Review: Mercury Lounge, NYC Aug 9, 2006
by Sean Grogan
Get On the Bus with the Modern Day Partridge Family...
And with that single pleading word from the Trachtenburg Slideshow Players' young drummer, the 12-year-old daughter Rachel Trachtenburg, the bustling mass of people huddled in the back room of the Mercury Lounge is silenced.
First it's the drums, then the keyboard that goes offline. But after ten minutes of dealing with technical difficulties – solved by the joint effort of several volunteers from the crowd that "Dad" (guitarist/vocalist Jason Trachtenburg) solicited with the plea, "Is there a keyboard technician in the house?" – The show began. Sort of.
Instead of playing their own music, Jason's wife (and slide master) Tina Piña introduced the duo Ching Chang Music who treated the crowd to three wildly funny, theatrical songs that involved cracking voices, a saw, and more than a few off-key notes. Following their unique set, it was time for the Slideshow Players, or what Jason Trachtenberg calls, "an indie-vaudeville-conceptual-art-rock-slideshow band." And as odd a label as that may sound, they have created they have a look that somehow fits it. Dad dresses in clothes befitting the 70s and boasts a crazy mustache, mom is decked out in vibrant colors and wild ponytails, while daughter Rachel just looks prim and, like many typical kids her age, occasionally bored.
The trio's premise is simple, but strange. The family travels to yard sales, estate sales, and thrift stores and buys old slide collections of "anonymous dead strangers" – including a set they procured from the house of White Stripe Jack White – and transforms them into "pop-rock musical exposes." The offbeat stories they create give life to the images that they've collected, and they had us hooked by the middle of the first whimsical song. As we bopped with the beat and laughed aloud at some of the wacky images – including that of a giant blow-up chicken – we were transported back to the 50s, 60s, and 70s. It's no surprise they're the first unsigned band to perform on Late Night with Conan O'Brien.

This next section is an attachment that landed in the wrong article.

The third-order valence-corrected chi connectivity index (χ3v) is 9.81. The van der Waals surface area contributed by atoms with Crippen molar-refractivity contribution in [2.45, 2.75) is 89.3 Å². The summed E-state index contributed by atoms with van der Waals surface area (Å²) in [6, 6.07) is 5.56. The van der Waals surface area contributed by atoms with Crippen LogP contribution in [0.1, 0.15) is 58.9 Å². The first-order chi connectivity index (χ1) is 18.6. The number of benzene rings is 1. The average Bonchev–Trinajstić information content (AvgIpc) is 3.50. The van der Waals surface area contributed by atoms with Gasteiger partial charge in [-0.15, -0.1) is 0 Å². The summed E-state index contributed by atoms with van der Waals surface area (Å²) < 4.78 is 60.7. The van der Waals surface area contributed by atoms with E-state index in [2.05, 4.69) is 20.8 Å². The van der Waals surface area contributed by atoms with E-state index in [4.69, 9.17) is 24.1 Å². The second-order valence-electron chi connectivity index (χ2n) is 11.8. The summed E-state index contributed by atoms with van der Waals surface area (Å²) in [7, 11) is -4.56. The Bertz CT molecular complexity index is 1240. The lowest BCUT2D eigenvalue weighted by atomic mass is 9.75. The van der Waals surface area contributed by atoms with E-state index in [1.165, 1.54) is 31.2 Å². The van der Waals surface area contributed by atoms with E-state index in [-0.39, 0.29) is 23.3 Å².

Their songwriting style has attracted a wide variety of fans (though most are of the indie ilk), including more than a few who tried to pass on their slide collections to the Players in the hope of getting a song written about them. So what is a traveling family of slideshow players to do with these uninspiring slides? Write a song about such people, of course. And the ensuing juxtaposition of these sounds and images was hilarious as Jason belts out lyrics about just how uninteresting and uninspiring the slides were.
After eight songs, Jason switched from electric guitar to keyboard and closed out the show with two piano-drive tunes. Their final song, "Mountain Trip to Japan, 1959," was the first song they had ever written in what has become their standard fashion and serves as an interesting way to end their set – by bringing us back to the beginning.